These are the same concerns people have been raising for at least 20 years. Ravi Duggal, India coordinator of the advocacy group, International Budget Partner-ship, explains this neglect with facts. He says the 12th five-year plan had proposed `2,68,551 crore on health and family wel-fare but the final allocation was drastically reduced to `1,25,117 crore or a mere 46.6 per cent of the original planned allocation. Parliamentary Standing Committee on Health and Family Welfare had concluded in its report last year that if the entire allocation of the 12th Plan had been made available to the Ministry of Health and Family Welfare, it would have effectively strengthened district health systems. Duggal gives another example of fund deprivation.

Now, the government is saying that 72 per cent of the population in rural areas and 79 per cent in urban areas seek health-care in the private sector (see: ‘Private takeover’,).

States on privatisation spree

Some states are already flirting with the PPP model. Rajasthan is one of them. The state has lately been on a spree to hand over primary health centres (PHCs) to private agencies under its “Run a PHC” scheme, says Chhaya Pachauli, senior programme coordinator at Prayas, a non-profit in Rajasthan.

Source: 2015 reports of NRHM and NSSO
Source: 2015 reports of NRHM and NSSO

In 2015, the government issued tenders for PHCs in rural areas but found very few takers because there is no big scope for profit, says Pachauli. Through an RTI application, Prayas learnt in January this year that 41 PHCs in the state are being run by private players. Of these, 19 PHCs were given to Wish Foundation. Here the story gets complicated. Before inviting the tender for rural PHCs, the state had given 30 PHCs to Wish Foundation, which had committed to not take any money from the government.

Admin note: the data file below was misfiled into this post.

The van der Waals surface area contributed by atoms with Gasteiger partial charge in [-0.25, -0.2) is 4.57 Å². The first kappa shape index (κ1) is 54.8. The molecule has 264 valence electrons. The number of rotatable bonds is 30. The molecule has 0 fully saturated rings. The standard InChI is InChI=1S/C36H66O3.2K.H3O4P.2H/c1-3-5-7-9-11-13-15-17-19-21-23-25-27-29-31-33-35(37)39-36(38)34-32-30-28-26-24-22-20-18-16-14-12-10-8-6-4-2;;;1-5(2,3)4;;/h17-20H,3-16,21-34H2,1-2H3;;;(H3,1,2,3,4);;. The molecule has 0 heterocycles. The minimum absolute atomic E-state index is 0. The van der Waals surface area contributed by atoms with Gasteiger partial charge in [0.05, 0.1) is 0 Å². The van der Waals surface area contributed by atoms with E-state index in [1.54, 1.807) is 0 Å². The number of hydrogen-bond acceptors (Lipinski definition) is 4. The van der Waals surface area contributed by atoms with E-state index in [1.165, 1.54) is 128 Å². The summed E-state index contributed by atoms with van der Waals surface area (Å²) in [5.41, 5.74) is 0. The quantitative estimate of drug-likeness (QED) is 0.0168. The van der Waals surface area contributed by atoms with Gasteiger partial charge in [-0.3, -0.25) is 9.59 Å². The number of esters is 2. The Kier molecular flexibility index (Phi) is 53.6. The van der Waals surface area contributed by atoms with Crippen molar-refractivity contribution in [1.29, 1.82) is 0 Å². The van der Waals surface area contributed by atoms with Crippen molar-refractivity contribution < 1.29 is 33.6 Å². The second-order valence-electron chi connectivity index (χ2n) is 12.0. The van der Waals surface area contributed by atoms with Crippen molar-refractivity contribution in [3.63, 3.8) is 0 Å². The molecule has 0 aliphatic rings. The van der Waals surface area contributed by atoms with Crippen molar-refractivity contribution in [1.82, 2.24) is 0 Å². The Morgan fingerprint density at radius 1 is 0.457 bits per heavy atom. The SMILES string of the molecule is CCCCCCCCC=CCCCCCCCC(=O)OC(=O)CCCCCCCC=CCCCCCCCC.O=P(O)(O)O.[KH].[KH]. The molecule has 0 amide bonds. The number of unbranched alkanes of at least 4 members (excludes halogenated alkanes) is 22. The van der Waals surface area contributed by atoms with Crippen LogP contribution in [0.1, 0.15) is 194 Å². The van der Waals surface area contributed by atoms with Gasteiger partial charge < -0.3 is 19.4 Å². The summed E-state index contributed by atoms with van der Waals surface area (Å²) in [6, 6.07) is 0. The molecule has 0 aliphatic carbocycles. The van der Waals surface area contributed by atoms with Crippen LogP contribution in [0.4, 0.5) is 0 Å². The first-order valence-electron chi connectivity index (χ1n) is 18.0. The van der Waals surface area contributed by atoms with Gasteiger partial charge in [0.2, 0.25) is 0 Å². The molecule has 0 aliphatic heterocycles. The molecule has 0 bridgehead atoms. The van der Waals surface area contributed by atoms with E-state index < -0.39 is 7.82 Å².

Later, the government decided to issue tender for 213 PHCs, where the government offered to pay money to private players. Wish Foundation requested the government to include the 30 PHCs it was running in the list of those going for the bidding. At that time the state government refused to do so. But the final results show that 19 hospitals run by the foundation have been included. Pachauli says this indicates corruption in the system. Rajasthan has now invited tenders for 50 PHCs in urban areas.

This is the same state that had a flourishing model of providing free treatment to people in the previous government’s regime. Under schemes like Mukhyamantri Nishulk Dawa Yojna (MNDY) and Mukhyamantri Nishulk Jaanch Yojana (MNJY), patients in government hospitals were ensured free diagnostics and medicine.